x Abu Dhabi, UAEMonday 22 January 2018

UFC’s Dan ‘The Outlaw’ Hardy takes fight to US health-care authorities

A heart disorder may have ruled out Dan Hardy from fighting at UFC Fight Night Abu Dhabi, but fans can listen to his insight instead at the du Arena, writes Osman Samiuddin.

Top: Dan Hardy, right, again Amir Sadollah in Nottingham, England in 2012. The Englishman launched a scathing attack on the US health-care system, who he claims are trying to make him undergo unnecessary surgery for Wolff-Parkinson-White syndrome, a heart disorder where the presence of an extra, abnormal electrical pathway in the heart can lead to periods of accelerated heart beat, before they give him a licence to compete in UFC again. Below: ‘The Outlaw’ will be part of the commentary team at Yas Island on Friday. Josh Hedges / Getty Images
Top: Dan Hardy, right, again Amir Sadollah in Nottingham, England in 2012. The Englishman launched a scathing attack on the US health-care system, who he claims are trying to make him undergo unnecessary surgery for Wolff-Parkinson-White syndrome, a heart disorder where the presence of an extra, abnormal electrical pathway in the heart can lead to periods of accelerated heart beat, before they give him a licence to compete in UFC again. Below: ‘The Outlaw’ will be part of the commentary team at Yas Island on Friday. Josh Hedges / Getty Images

At a guess, Dan “The Outlaw” Hardy would rather not talk about the heartlessness of the US health-care system. But he does it with a degree of articulation, it has to be said, that is not necessarily associated with the stereotype of a mixed martial arts (MMA) fighter.

In fact, with the hair, the tattoos and the nice line in blunt truisms, it is easy to imagine him in a long line of anti-establishmentarians.

It is the US health-care system that is preventing Hardy from fighting in the Ultimate Fighting Championship (UFC). He is in Abu Dhabi as the UFC holds a show in the capital for the first time in four years, but that is another story.

Last April, Hardy was to compete in his 11th UFC fight, against Matt Brown in San Jose. But after having an electrocardiogram ordered by the California State Athletic Commission so he could be licensed for the fight, a heart disorder was diagnosed.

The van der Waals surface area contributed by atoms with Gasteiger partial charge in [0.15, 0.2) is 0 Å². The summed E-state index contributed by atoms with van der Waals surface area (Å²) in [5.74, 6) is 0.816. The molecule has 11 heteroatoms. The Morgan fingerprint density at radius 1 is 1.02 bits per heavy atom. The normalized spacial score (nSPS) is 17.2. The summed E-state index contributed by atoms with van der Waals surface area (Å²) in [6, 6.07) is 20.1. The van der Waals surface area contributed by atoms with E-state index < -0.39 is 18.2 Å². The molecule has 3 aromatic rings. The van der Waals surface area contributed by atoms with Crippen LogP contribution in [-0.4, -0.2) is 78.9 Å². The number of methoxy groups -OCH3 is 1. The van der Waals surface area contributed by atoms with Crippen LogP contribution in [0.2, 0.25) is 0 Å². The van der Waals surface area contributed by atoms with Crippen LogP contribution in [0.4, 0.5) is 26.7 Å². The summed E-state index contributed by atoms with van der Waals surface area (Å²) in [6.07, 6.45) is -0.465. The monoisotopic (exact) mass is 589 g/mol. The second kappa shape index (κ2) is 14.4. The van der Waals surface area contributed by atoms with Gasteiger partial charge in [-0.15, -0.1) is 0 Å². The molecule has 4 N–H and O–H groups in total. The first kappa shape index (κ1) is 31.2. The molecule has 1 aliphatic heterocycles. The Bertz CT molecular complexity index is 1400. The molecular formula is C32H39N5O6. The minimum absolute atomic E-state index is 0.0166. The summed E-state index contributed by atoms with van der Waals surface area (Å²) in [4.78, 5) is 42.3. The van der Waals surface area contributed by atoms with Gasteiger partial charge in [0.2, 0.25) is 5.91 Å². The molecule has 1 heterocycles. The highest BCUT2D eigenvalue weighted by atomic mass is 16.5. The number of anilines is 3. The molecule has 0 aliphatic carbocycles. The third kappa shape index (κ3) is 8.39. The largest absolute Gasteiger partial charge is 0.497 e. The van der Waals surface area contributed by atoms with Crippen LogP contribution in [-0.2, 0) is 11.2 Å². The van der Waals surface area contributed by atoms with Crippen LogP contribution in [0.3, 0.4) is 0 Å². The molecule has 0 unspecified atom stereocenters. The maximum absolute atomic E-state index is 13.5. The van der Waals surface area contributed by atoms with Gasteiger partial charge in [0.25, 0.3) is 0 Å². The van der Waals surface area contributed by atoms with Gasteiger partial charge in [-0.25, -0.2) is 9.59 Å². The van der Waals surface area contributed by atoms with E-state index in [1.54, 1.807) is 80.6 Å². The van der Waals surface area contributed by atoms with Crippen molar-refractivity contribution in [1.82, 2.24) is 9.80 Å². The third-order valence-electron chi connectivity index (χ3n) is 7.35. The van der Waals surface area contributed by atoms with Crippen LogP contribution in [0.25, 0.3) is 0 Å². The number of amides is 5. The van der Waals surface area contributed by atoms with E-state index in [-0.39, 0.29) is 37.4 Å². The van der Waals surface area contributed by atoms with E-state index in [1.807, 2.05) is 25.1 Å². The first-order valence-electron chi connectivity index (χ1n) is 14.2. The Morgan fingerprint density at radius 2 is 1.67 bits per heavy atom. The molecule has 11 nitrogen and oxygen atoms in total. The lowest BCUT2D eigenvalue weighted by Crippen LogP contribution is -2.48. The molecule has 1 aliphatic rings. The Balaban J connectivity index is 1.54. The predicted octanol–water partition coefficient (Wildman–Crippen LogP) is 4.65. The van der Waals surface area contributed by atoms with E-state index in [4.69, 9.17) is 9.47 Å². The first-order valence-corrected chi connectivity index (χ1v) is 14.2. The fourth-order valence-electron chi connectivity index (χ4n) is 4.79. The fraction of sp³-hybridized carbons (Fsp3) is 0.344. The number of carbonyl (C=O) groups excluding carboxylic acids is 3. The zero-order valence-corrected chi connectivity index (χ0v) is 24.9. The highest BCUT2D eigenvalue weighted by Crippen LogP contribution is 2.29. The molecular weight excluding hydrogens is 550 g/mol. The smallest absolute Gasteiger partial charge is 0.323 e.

Hardy has Wolff-Parkinson-White syndrome, where the presence of an extra, abnormal electrical pathway in the heart can lead to periods of accelerated heart beat. That diagnosis caused his fight to be cancelled. He has not fought since, a victim, he believes, of the US health-care system.

Hardy is British and doctors in the US told him he needed a minor surgical procedure to correct the condition. But Hardy has never experienced the symptoms (chest pain, breathing difficulties) and does not want the procedure.

He feels the system is designed to prescribe things people do not need.

“The health-care system is a business in the US,” he said. “I never had any preconceived notions but it always surprised me that you can’t walk into a hospital in one of the most powerful countries in the world and get treatment.

“It’s just the way the system is set up. Unfortunately, because it is a business, every doctor is a salesman. Is that not a conflict of interest? A guy trying to sell you surgery is trying to make money off it. Why would he give you an honest opinion?”

To further complicate the situation, but strengthen his resolve, his doctor in the UK has told him he does not need surgery.

“That is only a preliminary stage to getting cleared to fight. I have to go back and see that doctor in the US and see what his suggestion is now. At least I feel confident that my decision was the right one.”

The UFC have been understanding of the situation, they want him to be cleared to compete. In the meantime, they have inducted him into their broadcast team for their events in Europe, Africa and the Middle East.

Which is why he is in Abu Dhabi, sitting right by the octagon (the eight-sided ring in which the fights are conducted) and, as commentators are wont to say, telling it like it is.

“It just made sense. The UFC fans are familiar with me. I have a good following internationally. I’m a huge UFC fan and I get to sit by the octagon and watch the fight and be the middleman between what is happening there and the people at home,” he said.

“That’s a real privilege and honour to be able to do that.”

Hardy, 31, called his first show earlier this year and sounds genuinely proud of how it went.

“It was satisfying, though the feeling as an achievement to my first fight, is very different. There’s a huge adrenalin rush that comes with winning a fight,” he said.

“But at the same time, I felt very content with the performance and with everyone on the team. We put forward a great show. I always knew in training that if I was watching more fights I was evolving quicker.

“It’s so strange how easily you can learn by just watching. Because I’m right by the octagon I see it first hand and in action so my game is still evolving just by being a commentator.”

That is the continuing aim, that he eventually returns to the ring. If Hardy wanted he could probably fight for other promotions in other countries, or even states in the US. But the UFC, the “big show”, he keeps calling it, is what he wanted to get into ever since he began MMA properly in 2004.

It is probably what he has wanted to do since he began taekwondo at age six and began collecting different martial arts like others do stamps. Even now he continues to train and keep himself ready.

“I wouldn’t fight MMA for other organisations. As much as I love that we have others out there, I’ve become so accustomed to being a part of the UFC machine, it wouldn’t feel right. I wouldn’t have the same kind of passion to compete as I do here.”

osamiuddin@thenational.ae